Introduction to Nahw and Sarf (Arabic Grammar)

This unit incorporates modern and classical Arabic as well as grammar. This unit takes students from zero background in Arabic to develop a systemic understanding of the two key sciences that help us decipher the structure of sentences in Arabic i.e. Nahw (Syntax) and Sarf (Morphology). Examples from the Prophetic narrations will be employed as examples of the rules, hence students will be familiar the vocabulary and sentence structures of our Prophet SAW.

Level 1 Arabic is the first of the courses and it incorporates an excellent introduction to the basics of the Arabic Language.

Who is it for?

You must be able to read the Qur’an fluently. You will need to commit to 4 hours of contact time per week and at least a further 2 hours of personal study. Students who cannot read or write Arabic should join the Beginners Arabic and Quran.

Topics covered

In Module 1, the topics below will be covered in conjunction with selected chapters from books such as Ten Lessons & Introduction to Modern Arabic and tailor made worksheets to help students apply their knowledge of the grammar concepts and develop a broad vocabulary:

  • Important terms relevant to the study of al-Nahw (Ism’, fi’l, harf, ma’rifah, nakirah, etc);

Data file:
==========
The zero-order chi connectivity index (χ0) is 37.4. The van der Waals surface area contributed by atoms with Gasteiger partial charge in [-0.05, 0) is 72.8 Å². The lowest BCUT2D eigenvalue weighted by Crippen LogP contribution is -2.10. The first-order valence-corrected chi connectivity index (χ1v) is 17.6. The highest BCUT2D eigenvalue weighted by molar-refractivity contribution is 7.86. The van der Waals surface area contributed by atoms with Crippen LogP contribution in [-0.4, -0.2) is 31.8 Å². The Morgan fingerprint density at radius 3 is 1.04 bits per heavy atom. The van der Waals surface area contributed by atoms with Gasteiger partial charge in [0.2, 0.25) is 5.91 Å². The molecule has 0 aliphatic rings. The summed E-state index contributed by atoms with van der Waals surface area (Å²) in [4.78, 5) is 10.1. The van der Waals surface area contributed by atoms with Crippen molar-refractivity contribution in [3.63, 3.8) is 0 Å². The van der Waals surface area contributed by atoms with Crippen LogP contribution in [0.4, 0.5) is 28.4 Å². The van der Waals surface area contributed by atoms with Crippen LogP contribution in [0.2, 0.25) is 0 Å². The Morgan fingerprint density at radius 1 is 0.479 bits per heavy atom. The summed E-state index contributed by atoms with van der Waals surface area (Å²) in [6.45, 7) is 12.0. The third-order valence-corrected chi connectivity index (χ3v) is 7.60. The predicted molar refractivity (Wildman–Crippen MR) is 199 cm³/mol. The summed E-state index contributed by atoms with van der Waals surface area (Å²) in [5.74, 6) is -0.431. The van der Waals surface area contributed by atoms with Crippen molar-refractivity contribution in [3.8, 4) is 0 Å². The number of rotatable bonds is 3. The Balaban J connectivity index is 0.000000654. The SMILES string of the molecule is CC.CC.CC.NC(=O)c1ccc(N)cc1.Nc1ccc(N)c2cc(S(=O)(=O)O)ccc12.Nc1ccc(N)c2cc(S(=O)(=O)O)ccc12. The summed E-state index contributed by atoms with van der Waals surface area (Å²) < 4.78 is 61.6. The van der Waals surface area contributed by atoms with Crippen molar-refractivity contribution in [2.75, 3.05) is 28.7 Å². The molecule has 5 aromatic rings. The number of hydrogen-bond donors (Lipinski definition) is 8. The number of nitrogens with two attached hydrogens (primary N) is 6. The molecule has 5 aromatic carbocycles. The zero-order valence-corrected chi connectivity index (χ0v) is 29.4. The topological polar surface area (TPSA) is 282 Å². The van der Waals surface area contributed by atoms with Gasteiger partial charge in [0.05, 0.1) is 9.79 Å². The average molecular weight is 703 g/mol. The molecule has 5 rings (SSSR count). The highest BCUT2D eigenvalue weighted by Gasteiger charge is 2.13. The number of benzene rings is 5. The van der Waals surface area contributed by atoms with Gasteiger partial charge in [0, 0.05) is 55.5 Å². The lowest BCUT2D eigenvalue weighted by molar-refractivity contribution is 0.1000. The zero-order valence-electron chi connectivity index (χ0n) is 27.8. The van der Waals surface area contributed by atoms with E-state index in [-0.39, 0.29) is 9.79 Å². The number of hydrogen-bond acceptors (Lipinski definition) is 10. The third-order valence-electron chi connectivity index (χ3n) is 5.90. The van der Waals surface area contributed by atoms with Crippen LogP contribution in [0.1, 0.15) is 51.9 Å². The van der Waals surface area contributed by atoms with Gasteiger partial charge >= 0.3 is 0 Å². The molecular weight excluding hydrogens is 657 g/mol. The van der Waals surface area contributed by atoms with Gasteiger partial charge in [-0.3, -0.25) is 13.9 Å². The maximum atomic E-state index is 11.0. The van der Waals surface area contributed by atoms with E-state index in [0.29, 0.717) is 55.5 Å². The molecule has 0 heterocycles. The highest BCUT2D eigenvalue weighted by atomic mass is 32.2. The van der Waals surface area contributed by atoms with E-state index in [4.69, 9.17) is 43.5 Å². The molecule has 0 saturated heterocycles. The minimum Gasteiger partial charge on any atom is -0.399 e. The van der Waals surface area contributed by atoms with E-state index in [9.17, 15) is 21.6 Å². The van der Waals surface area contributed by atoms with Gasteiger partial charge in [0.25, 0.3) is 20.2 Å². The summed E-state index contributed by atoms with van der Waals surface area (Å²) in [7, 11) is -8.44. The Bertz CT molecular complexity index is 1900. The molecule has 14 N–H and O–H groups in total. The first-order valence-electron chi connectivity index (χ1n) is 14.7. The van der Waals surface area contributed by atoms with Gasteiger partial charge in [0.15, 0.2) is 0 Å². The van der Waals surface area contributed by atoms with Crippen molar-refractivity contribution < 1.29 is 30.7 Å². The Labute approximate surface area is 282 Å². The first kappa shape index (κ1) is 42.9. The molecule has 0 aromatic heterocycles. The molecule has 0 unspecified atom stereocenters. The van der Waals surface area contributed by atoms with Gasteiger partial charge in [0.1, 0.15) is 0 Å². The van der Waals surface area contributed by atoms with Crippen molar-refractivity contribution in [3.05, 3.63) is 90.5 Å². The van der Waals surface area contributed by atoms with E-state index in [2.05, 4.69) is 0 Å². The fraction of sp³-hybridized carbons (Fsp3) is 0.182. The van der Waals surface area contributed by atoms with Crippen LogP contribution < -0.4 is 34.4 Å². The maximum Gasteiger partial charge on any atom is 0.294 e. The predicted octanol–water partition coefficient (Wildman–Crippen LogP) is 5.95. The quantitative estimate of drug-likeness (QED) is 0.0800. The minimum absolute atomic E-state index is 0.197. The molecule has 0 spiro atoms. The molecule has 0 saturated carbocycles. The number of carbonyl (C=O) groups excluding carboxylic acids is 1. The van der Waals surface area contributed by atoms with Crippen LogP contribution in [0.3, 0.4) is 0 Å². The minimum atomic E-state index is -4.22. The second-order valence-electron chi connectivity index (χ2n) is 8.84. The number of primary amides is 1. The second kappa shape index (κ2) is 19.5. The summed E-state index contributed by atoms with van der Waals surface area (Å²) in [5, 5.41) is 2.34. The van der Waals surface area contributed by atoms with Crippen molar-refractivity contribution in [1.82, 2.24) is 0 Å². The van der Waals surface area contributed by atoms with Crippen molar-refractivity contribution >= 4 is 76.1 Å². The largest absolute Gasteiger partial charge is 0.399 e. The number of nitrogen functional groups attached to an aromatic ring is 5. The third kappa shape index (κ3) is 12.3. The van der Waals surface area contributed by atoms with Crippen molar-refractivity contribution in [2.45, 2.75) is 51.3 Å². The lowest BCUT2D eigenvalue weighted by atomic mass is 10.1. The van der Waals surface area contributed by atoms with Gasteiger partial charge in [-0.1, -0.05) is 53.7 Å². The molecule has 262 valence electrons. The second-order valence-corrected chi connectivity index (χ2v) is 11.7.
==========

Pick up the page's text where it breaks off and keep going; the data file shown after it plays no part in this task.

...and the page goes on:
• The definite and the indefinite;
  • The sun and moon letters;
  • Common forms of the detached personal and demonstrative pronouns;
  • Important terminology relevant to the study of sarf
  • The classification of verbs: perfect, imperfect, imperative; triliteral, quadriliteral, the simple and derived; sound and irregular forms of the verb;
  • The perfect active positive verb from simple triliteral roots;
  • The Masculine and the Feminine nouns;
  • The singular, dual and plural;
  • Introduction to the cases: the 3 cases, the nominative, the accusative and the genitive; declension using vowels and letters; and the diptote;
  • Derived forms of the triliteral verb;
  • Using a dictionary;
  • The perfect active positive verb from derived triliteral forms;
  • The active and passive, positive and negative forms of the past tense verb;
  • The mudhari’ (imperfect) verb: active, passive, positive, and negative forms from simple and derived roots.
  • Al-Murakkab al-Tawseefi (the adjectival phrase) and common adjectives
  • Al-Idhafah
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